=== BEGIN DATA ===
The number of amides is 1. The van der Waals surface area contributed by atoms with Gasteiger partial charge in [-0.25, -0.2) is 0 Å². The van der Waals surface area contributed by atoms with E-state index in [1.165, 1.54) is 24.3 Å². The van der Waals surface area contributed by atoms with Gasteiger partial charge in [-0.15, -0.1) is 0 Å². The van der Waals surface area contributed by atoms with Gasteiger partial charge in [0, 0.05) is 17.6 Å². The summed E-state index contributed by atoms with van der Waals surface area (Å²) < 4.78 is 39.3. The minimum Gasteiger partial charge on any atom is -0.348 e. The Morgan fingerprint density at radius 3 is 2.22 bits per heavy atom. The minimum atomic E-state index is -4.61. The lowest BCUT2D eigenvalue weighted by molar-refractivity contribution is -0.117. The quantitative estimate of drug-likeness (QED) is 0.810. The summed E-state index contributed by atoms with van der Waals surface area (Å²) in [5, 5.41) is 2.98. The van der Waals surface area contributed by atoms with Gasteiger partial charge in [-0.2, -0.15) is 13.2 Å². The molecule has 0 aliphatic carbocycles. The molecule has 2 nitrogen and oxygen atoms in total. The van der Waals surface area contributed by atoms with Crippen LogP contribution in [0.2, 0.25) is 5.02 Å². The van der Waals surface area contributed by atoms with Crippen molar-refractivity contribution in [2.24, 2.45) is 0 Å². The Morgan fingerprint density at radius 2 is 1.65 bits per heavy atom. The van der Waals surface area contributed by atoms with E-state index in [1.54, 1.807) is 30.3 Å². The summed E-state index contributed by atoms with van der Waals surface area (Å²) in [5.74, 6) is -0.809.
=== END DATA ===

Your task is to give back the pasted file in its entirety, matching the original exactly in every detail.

The number of amides is 1. The van der Waals surface area contributed by atoms with Gasteiger partial charge in [-0.25, -0.2) is 0 Å². The van der Waals surface area contributed by atoms with E-state index in [1.165, 1.54) is 24.3 Å². The van der Waals surface area contributed by atoms with Gasteiger partial charge in [-0.15, -0.1) is 0 Å². The van der Waals surface area contributed by atoms with Gasteiger partial charge in [0, 0.05) is 17.6 Å². The summed E-state index contributed by atoms with van der Waals surface area (Å²) < 4.78 is 39.3. The minimum Gasteiger partial charge on any atom is -0.348 e. The Morgan fingerprint density at radius 3 is 2.22 bits per heavy atom. The minimum atomic E-state index is -4.61. The lowest BCUT2D eigenvalue weighted by molar-refractivity contribution is -0.117. The quantitative estimate of drug-likeness (QED) is 0.810. The summed E-state index contributed by atoms with van der Waals surface area (Å²) in [5, 5.41) is 2.98. The van der Waals surface area contributed by atoms with Gasteiger partial charge in [-0.2, -0.15) is 13.2 Å². The molecule has 0 aliphatic carbocycles. The molecule has 2 nitrogen and oxygen atoms in total. The van der Waals surface area contributed by atoms with Crippen LogP contribution in [0.2, 0.25) is 5.02 Å². The van der Waals surface area contributed by atoms with Crippen molar-refractivity contribution in [2.24, 2.45) is 0 Å². The Morgan fingerprint density at radius 2 is 1.65 bits per heavy atom. The van der Waals surface area contributed by atoms with E-state index in [1.54, 1.807) is 30.3 Å². The summed E-state index contributed by atoms with van der Waals surface area (Å²) in [5.74, 6) is -0.809.